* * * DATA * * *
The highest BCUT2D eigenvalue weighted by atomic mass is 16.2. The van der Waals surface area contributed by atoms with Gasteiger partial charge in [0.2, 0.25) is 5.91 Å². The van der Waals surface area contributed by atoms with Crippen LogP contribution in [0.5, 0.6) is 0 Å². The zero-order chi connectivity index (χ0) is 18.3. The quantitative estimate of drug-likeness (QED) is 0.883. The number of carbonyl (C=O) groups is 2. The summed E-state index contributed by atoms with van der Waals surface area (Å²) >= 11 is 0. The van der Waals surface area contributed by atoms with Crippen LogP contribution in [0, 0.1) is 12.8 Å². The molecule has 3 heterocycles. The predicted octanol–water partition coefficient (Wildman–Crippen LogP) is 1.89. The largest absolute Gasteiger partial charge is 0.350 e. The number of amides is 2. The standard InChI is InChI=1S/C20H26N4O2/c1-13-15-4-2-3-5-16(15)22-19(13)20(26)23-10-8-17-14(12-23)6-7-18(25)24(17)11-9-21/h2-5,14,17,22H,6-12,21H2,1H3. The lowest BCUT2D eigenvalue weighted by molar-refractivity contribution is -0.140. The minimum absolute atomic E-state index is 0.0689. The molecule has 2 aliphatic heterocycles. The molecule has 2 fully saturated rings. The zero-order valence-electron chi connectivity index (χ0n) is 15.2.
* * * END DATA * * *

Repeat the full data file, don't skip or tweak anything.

The highest BCUT2D eigenvalue weighted by atomic mass is 16.2. The van der Waals surface area contributed by atoms with Gasteiger partial charge in [0.2, 0.25) is 5.91 Å². The van der Waals surface area contributed by atoms with Crippen LogP contribution in [0.5, 0.6) is 0 Å². The zero-order chi connectivity index (χ0) is 18.3. The quantitative estimate of drug-likeness (QED) is 0.883. The number of carbonyl (C=O) groups is 2. The summed E-state index contributed by atoms with van der Waals surface area (Å²) >= 11 is 0. The van der Waals surface area contributed by atoms with Crippen LogP contribution in [0, 0.1) is 12.8 Å². The molecule has 3 heterocycles. The predicted octanol–water partition coefficient (Wildman–Crippen LogP) is 1.89. The largest absolute Gasteiger partial charge is 0.350 e. The number of amides is 2. The standard InChI is InChI=1S/C20H26N4O2/c1-13-15-4-2-3-5-16(15)22-19(13)20(26)23-10-8-17-14(12-23)6-7-18(25)24(17)11-9-21/h2-5,14,17,22H,6-12,21H2,1H3. The lowest BCUT2D eigenvalue weighted by molar-refractivity contribution is -0.140. The minimum absolute atomic E-state index is 0.0689. The molecule has 2 aliphatic heterocycles. The molecule has 2 fully saturated rings. The zero-order valence-electron chi connectivity index (χ0n) is 15.2.